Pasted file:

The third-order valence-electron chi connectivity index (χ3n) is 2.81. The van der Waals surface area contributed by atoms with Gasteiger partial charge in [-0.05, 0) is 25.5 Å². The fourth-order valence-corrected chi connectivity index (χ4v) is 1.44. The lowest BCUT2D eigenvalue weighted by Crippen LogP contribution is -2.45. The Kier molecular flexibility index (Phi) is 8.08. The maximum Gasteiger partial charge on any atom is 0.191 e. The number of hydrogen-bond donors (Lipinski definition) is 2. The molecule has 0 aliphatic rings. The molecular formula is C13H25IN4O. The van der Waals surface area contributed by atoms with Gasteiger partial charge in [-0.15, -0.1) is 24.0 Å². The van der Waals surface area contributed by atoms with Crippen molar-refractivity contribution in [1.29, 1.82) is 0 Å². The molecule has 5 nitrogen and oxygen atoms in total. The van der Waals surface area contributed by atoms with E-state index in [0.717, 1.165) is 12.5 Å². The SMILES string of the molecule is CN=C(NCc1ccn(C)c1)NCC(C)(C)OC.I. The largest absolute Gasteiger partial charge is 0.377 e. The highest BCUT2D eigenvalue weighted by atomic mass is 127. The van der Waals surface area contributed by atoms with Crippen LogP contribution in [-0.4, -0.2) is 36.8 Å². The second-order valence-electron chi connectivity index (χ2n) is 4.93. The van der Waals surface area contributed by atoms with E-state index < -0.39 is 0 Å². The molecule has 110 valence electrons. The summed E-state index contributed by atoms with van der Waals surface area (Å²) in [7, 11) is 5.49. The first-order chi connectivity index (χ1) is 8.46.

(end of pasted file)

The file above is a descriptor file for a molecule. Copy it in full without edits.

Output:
The third-order valence-electron chi connectivity index (χ3n) is 2.81. The van der Waals surface area contributed by atoms with Gasteiger partial charge in [-0.05, 0) is 25.5 Å². The fourth-order valence-corrected chi connectivity index (χ4v) is 1.44. The lowest BCUT2D eigenvalue weighted by Crippen LogP contribution is -2.45. The Kier molecular flexibility index (Phi) is 8.08. The maximum Gasteiger partial charge on any atom is 0.191 e. The number of hydrogen-bond donors (Lipinski definition) is 2. The molecule has 0 aliphatic rings. The molecular formula is C13H25IN4O. The van der Waals surface area contributed by atoms with Gasteiger partial charge in [-0.15, -0.1) is 24.0 Å². The van der Waals surface area contributed by atoms with Crippen molar-refractivity contribution in [1.29, 1.82) is 0 Å². The molecule has 5 nitrogen and oxygen atoms in total. The van der Waals surface area contributed by atoms with E-state index in [0.717, 1.165) is 12.5 Å². The SMILES string of the molecule is CN=C(NCc1ccn(C)c1)NCC(C)(C)OC.I. The largest absolute Gasteiger partial charge is 0.377 e. The highest BCUT2D eigenvalue weighted by atomic mass is 127. The van der Waals surface area contributed by atoms with Crippen LogP contribution in [-0.4, -0.2) is 36.8 Å². The second-order valence-electron chi connectivity index (χ2n) is 4.93. The van der Waals surface area contributed by atoms with E-state index < -0.39 is 0 Å². The molecule has 110 valence electrons. The summed E-state index contributed by atoms with van der Waals surface area (Å²) in [7, 11) is 5.49. The first-order chi connectivity index (χ1) is 8.46.